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Tuesday, March 30, 2021
Saturday, March 27, 2021
The Room Where It Happened: A White House Memoir by John R. Bolton
My rating: 4 of 5 stars
This is a juicy, old-fashioned revenge-fueled tell-all that provides an unsettling -- if unsuprising -- peek inside the inner workings of the Trump presidency.
Bolton, a diehard GOP foot soldier who was brought into the Trump fold in order to provide experience and perspective in matters of global affairs, found himself hoofing it on a treadmill to nowhere. His exasperation is amusing, and bravery commendable.
The author's insights into Trump's scattershot approach to domestic and international crises are sharp and poignant. What emerges is a picture of a man in over his head. There was little effort to portray Trump as a sympathetic figure, but -- as Bolton sees it -- it's easy to feel some sympathy for a man unequipped to deal with the role in which he was thrust.
While there are few bombshells or juicy revelations in "The Room Where it Happened," what emerges is a steady, enthralling instant history that reads like a novel. It's a page Bolton seems relieved to have turned.
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Friday, March 19, 2021
Suiting up inside giant, overpowered mech in "Explosionade DX," you unleash destruction upon your hapless foes. The action title grants you an exuberant feeling of vigorous angst as a renegade Lieutenant who finds himself as the realm's last defense against assaulting forces.
A revamped version of the Xbox Live Indie Games release, the new version feels and plays like a modern game rather than an Xbox 360-era relic.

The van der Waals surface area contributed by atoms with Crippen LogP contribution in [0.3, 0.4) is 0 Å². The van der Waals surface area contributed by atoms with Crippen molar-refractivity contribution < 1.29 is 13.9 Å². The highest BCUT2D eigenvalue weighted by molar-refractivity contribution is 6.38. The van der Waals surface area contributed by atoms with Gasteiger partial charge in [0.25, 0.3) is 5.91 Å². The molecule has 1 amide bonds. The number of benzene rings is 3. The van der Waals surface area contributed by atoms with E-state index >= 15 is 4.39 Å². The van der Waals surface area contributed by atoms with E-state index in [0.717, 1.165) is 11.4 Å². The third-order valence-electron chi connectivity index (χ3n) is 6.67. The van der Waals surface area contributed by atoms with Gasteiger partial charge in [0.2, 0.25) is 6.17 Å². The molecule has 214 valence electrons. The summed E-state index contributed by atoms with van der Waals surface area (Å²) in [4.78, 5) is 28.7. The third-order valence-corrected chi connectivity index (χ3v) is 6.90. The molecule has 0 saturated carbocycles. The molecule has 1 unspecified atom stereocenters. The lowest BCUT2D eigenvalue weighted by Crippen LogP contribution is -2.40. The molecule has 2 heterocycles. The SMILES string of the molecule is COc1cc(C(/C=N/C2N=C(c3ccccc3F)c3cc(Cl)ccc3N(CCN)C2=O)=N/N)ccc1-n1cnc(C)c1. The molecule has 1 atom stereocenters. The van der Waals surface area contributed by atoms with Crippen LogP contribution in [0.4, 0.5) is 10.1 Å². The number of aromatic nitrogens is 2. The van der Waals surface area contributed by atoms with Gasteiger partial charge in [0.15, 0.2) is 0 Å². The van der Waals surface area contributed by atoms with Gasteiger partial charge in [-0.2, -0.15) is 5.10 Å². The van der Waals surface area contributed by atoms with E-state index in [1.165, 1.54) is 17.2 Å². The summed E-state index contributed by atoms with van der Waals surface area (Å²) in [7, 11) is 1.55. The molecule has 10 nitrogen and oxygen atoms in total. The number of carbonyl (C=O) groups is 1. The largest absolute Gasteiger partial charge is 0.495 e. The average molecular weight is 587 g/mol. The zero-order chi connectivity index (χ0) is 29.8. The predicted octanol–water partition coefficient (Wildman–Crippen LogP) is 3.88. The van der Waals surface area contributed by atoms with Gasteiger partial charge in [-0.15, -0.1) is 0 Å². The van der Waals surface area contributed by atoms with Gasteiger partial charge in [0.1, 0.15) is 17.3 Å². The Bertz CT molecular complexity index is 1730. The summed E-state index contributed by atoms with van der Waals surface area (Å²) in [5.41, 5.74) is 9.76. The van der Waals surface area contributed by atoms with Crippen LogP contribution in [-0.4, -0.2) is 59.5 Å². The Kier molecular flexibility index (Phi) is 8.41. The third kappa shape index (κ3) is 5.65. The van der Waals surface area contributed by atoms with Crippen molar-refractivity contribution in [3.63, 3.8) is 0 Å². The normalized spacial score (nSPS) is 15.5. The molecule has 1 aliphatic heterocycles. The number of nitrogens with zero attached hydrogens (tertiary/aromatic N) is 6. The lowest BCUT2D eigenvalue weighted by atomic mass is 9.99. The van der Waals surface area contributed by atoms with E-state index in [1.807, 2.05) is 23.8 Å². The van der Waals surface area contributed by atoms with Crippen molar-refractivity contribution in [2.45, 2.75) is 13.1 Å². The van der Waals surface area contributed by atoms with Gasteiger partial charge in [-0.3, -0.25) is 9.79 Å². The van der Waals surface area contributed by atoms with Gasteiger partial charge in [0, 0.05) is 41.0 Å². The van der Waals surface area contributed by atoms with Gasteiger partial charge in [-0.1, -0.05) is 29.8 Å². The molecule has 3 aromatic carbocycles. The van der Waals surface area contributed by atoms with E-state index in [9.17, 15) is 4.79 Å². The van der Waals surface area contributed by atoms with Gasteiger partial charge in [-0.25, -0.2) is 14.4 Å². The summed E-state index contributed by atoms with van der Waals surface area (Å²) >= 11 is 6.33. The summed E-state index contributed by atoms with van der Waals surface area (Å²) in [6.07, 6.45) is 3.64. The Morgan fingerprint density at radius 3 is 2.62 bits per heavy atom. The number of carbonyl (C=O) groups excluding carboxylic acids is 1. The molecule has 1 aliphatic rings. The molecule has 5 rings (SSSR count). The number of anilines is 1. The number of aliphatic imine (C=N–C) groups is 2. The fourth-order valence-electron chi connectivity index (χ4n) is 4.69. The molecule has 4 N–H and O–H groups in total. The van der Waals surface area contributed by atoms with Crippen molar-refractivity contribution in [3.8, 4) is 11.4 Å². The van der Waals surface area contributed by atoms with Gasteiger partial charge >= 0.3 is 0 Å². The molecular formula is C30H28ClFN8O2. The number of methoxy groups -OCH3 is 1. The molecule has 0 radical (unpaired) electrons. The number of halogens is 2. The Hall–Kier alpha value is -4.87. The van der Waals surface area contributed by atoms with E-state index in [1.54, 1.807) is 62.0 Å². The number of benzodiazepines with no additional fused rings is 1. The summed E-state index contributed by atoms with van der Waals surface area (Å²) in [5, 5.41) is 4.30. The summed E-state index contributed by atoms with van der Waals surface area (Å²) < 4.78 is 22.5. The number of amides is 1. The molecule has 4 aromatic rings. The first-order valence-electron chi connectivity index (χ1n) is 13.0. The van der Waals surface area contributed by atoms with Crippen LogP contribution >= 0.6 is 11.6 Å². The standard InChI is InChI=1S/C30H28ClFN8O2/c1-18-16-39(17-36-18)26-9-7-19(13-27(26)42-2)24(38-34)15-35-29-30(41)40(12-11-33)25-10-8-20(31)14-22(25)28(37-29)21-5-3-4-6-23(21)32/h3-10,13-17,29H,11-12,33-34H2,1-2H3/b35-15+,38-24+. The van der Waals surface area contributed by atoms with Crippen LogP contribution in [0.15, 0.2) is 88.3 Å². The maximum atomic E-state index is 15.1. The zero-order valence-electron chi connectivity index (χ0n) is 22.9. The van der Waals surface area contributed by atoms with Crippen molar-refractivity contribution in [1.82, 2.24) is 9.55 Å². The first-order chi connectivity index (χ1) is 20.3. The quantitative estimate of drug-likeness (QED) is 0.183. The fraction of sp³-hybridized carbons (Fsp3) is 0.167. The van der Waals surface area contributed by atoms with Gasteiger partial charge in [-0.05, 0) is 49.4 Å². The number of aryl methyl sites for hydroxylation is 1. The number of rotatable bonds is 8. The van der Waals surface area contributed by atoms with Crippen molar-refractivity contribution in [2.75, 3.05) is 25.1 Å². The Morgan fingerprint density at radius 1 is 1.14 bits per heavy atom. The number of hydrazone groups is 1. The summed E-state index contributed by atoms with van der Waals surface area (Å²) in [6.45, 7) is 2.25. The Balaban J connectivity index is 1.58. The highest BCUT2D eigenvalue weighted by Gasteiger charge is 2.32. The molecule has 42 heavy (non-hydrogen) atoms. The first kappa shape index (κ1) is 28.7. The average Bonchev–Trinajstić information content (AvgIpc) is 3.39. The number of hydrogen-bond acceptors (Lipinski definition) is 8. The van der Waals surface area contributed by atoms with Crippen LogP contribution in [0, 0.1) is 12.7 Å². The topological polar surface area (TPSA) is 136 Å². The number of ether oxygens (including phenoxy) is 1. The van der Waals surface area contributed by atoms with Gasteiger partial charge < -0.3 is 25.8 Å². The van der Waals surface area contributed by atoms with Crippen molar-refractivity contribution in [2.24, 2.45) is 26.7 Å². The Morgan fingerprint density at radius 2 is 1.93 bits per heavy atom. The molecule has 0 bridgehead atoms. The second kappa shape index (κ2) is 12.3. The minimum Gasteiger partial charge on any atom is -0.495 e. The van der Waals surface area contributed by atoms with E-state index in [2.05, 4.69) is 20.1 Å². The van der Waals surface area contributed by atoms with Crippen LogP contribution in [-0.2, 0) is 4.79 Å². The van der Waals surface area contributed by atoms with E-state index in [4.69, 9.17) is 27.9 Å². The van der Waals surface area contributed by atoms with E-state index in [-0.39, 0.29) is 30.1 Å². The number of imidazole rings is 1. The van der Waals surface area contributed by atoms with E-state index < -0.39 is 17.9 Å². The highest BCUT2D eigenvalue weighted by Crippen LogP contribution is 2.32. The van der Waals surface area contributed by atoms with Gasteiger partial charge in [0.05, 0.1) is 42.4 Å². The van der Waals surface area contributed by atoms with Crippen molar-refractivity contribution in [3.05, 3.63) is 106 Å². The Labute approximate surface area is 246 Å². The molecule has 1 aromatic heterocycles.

Inspired by the likes of "Cybernator" and "Metal Warriors," the game is a whiz-bang energy.
The Mommy's Best Games dev team packs the 60 levels with increasingly frenetic thrills. To survive, you must juggle an array of attacks, defenses and evasive maneuvers. Revamped graphics, leaderboards and new enemies amp up the package.
The two-player, local co-op mode expands the fun considerably, allowing you and a pal to team up in your torrent of destruction.
Bubbling with the exuberant passion of a project dreamed up in a garage, "Explosionade DX" bubbles with the excitement of an independent game while sparkling with the polish granted by a heftier budget and technological advances. Time has been kind to the buried gem of the past.
When life gives you explosions, make "Explosionade."
Publisher provided review code.
Thursday, March 18, 2021
A takeoff on the 1999 arcade classic "Crazy Taxi," "Taxi Chaos" sets you loose among a chaotic New York cityscape, tasking you to spirit passengers from one places to the next.
Your ride is equipped with nitro boosts and jump capability, making each fare a real-time strategy puzzle to navigate traffic, exploit shortcuts and shave seconds off your time to up your score.
The Lion Castle dev team figuratively floors it on the pick-up-and-play aspect of the concept, but stalls in neutral when it comes to the replayability side of the equation. There are nominal upgrades and advancements on deck, but most of it is just window dressing, with no tangible reason to surge ahead other than the exuberance of the gameplay, which wears thin after a bit.
A mission-based mode in the vein of "Stuntman," or a sizable multiplayer dimension would have done wonders to the base game, which -- as it stands -- is barely more than a casual touch-screen tapper.
"Taxi Chaos" is a lighthearted diversion that works as a palate cleanser between more serious enterprises. It's fun to take for a spin, though it falters over the long haul.
Publisher provided review code.